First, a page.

Filtek™ bulk fill posterior restorative B A2 • UDMA
• AUDMA
• 1,12-dodecane-DMA
Ytterbium trifluoride
Zirconia/silica
76.5 wt%
58.4 vol%
N665130 2018-02

Bonding procedure

Before assembling a dentin-composite specimen, a layer of adhesive resin was pre-cured on both the inner (next to the root canal) surface of the dentin slab and the upper surface of composite block. To standardize the procedure, dentin surfaces were polished with a 600-grid SiC paper (Buehler, Lake Bluff, IL, USA) under water irrigation for 30 s. The exposed dentin surfaces were etched with 35 percent phosphoric acid (Scotchbond Etchant, 3M ESPE) for 15 s, rinsed for 15 s using distilled water and blot-dried for 2 s. Immediately after blot drying, two consecutive coats of adhesive (Adper™ Single Bond Plus, 3M ESPE, St. Paul, USA) were applied and agitated gently for 15 s in total using a fully saturated applicator. The adhesive was then gently air dried for 5 s, followed by light curing for 10 s using the same LED curing unit used for curing the composite blocks. A similar placement and curing procedure was used for the adhesive layer on the cured composite block.

Tracking the development of bond formation

Bond strength measurements to capture the time-dependent dentin-composite bond kinetics required bond strength measurements at precise time points during cure because the photo-curing reaction is very fast. Thus, the universal testing system (MTS 858 Mini Bionix II, Eden Prairie, MN, USA) used in this study for bond strength testing was augmented with a curing light (S-10™, 3M ESPE, St. Paul, USA) equipped with an adjustable power supply (3540A, Agilent, Santa Clara, CA, USA) and a USB Multifunction DAQ control system (UV-H3, LabJack, Lakewood, CO, USA) that could handle simple analog and digital signals. A schematic diagram of the testing system is shown in Fig. 2 a .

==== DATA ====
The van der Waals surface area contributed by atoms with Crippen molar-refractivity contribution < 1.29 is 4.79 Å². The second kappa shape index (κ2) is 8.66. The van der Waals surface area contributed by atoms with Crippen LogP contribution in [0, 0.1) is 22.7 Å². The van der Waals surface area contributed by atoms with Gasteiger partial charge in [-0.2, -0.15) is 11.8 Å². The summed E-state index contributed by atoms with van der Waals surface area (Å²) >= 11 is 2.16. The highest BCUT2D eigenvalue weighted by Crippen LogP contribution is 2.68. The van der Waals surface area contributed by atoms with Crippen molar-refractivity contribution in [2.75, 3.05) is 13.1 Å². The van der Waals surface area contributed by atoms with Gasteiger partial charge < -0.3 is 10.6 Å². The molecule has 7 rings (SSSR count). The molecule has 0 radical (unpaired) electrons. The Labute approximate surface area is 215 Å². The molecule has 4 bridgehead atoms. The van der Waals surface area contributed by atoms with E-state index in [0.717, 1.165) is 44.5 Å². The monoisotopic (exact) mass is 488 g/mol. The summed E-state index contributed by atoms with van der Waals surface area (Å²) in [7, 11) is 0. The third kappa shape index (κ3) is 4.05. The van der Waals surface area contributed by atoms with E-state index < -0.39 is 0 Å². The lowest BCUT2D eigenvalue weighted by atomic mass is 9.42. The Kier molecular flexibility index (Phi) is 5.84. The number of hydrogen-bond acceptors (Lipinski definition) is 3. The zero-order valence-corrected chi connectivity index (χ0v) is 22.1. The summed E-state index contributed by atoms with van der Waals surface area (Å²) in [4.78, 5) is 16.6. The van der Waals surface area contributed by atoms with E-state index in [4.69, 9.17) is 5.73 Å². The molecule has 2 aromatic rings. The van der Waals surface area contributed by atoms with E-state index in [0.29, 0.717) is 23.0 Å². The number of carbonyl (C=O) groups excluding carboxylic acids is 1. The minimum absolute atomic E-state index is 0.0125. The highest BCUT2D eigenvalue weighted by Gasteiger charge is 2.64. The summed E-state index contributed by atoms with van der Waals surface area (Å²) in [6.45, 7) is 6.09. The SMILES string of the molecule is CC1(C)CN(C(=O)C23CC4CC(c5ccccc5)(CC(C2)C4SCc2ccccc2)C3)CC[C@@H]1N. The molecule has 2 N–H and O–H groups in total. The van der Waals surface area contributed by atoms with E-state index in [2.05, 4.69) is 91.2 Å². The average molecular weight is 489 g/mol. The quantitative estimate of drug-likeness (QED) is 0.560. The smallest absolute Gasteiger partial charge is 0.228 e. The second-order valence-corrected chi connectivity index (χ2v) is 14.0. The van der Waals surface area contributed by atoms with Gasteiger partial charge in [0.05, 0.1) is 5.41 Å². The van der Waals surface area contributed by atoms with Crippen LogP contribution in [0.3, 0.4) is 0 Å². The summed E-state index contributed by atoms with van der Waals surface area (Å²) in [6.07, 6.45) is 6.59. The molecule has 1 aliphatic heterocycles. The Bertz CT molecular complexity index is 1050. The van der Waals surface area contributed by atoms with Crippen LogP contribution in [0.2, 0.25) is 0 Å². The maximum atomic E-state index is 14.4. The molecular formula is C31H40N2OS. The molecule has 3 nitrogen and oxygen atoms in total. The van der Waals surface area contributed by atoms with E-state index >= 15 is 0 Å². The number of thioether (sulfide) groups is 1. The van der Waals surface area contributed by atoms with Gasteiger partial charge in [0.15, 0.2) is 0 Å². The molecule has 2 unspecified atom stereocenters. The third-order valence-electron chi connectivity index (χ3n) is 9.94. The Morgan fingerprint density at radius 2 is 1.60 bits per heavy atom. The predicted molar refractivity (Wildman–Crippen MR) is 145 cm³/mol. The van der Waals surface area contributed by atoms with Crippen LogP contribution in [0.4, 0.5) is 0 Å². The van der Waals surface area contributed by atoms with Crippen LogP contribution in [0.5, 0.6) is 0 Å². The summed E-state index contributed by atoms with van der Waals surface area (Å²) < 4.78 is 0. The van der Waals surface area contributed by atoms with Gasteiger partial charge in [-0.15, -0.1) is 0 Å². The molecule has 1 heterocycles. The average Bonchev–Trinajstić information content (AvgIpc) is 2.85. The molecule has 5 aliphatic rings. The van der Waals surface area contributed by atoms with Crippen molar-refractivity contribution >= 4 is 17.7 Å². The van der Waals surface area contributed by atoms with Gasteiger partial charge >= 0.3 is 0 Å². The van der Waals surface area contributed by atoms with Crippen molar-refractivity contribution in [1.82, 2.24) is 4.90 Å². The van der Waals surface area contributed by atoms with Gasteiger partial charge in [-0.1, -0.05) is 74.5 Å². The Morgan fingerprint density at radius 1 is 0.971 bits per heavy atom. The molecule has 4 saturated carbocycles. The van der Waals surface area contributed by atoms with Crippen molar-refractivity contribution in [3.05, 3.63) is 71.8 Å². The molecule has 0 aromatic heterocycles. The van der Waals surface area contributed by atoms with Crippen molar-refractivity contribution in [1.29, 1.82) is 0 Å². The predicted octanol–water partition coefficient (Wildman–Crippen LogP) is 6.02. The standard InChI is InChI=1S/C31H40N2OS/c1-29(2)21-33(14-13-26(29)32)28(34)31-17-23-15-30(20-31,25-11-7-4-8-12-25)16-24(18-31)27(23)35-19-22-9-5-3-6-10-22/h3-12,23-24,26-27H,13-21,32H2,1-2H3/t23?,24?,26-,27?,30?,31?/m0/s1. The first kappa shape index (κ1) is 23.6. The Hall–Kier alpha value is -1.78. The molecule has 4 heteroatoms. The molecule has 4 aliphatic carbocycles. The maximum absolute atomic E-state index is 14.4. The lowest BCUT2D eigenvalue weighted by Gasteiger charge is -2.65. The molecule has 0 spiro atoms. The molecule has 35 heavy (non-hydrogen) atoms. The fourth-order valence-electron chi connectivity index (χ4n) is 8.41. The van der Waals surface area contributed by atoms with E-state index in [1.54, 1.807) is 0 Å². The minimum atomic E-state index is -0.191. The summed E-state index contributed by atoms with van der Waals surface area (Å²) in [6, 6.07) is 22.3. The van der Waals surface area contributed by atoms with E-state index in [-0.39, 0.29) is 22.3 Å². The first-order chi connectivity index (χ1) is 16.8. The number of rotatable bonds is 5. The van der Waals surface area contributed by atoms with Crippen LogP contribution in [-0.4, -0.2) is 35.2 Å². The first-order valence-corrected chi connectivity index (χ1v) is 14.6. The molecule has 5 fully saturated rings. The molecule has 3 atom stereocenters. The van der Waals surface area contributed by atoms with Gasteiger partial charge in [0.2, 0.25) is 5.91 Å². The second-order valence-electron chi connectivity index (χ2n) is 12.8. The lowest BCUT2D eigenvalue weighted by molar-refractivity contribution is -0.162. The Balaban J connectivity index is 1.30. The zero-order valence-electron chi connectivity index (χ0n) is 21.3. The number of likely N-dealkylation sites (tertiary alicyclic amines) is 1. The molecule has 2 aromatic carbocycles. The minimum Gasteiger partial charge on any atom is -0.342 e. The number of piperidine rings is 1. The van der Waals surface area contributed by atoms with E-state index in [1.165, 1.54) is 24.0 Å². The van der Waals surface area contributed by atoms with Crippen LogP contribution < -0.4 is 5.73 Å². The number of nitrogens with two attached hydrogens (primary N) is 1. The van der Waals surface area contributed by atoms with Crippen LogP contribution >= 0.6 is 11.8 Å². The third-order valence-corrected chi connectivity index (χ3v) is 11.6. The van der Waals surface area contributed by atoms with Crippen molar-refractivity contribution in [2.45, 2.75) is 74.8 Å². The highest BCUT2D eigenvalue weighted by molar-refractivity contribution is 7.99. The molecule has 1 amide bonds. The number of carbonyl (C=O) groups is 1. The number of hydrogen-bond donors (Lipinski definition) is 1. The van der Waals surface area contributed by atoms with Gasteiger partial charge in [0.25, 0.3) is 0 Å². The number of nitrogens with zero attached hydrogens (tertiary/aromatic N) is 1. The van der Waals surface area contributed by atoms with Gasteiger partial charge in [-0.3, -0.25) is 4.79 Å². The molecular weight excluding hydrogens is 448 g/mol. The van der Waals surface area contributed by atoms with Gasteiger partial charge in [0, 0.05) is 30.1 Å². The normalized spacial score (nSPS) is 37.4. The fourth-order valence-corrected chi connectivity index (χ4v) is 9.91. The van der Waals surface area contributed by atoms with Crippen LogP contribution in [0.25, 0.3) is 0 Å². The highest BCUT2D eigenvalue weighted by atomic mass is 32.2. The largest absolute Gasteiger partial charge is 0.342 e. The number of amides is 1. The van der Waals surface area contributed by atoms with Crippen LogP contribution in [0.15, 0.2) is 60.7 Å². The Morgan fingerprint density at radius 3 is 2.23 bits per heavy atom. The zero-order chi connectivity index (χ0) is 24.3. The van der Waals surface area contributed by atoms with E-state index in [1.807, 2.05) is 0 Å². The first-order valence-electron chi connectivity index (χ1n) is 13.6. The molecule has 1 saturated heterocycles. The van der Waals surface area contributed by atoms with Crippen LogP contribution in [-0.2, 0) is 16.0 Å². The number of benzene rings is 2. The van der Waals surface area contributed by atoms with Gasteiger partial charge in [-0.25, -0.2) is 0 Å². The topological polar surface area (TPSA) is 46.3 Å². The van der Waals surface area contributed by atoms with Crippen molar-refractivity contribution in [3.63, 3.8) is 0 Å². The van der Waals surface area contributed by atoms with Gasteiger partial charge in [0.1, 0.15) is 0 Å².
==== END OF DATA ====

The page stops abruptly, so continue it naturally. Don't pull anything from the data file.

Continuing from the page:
Fig. 2
Schematic diagram of the test system: (1) upper holder, (2) dentin slab, (3) lower holder, (4) cured composite block, (5) curing unit, (6) uncured composite, (7) uncured composite pressed into a thin layer.

During each test, the composite block was secured in the lower holder with the pre-cured adhesive facing upward; while the dentin slab was held by the upper holder (labeled 4, 3, 2, 1 in Fig. 2 a, respectively). First, the dentin slab was lowered onto the composite block with minimal force to establish a reference position ( Fig. 2 b). Next, the dentin slab was returned to the starting position ( Fig. 2 c) and on top of the composite block was placed 2.5 μg of the same but uncured composite (6 in Fig. 2 c). The dentin slab was then lowered back down to a position 0.2 mm from the reference position ( Fig. 2 d), pressing the uncured composite into a thin layer of 0.2-mm thick (7 in Fig. 2 d) in the process. The dentin slab was kept at this position for 10 s allowing the soft uncured composite to fully wet the dentin slab and the cured composite block. Then, a signal was sent from the control system to trigger the curing light (5 in Fig. 2 a) placed underneath the cured composite block. The intensity of the curing light was set at 1200 mW/cm 2 for the first set of tests; other light intensities were used for subsequent tests (see later). After a pre-defined length of time, another signal given by the control system turned off the curing light and triggered the universal testing machine to pull the dentin slab away from the composite block. The dentin-composite bond strength at that particular time point was measured by the load cell to which the lower holder was fixed. Measurements at 8 time points (0.5, 1.0, 2.5, 5.0, 7.0, 10, 15 and 20 s) were made to determine the development of bond strength during curing. Another measurement was made 580 s after the 20-s cure to establish the final bond strength. 45 specimens were prepared for each thickness, thus providing 5 measurements per time point.

Quantitative analysis of failure surfaces using SEM

Scanning electron microscopy (SEM) was used to examine the morphology of the dentin surface of all the specimens after bond strength testing. The fractured dentin slabs were air-dried overnight before being mounted on aluminum stubs with carbon tapes. They were examined by a semi-environmental tabletop SEM (TM-3000, Hitachi, Japan) operated at a 15-kV accelerating voltage. No conductive coating was applied to the samples.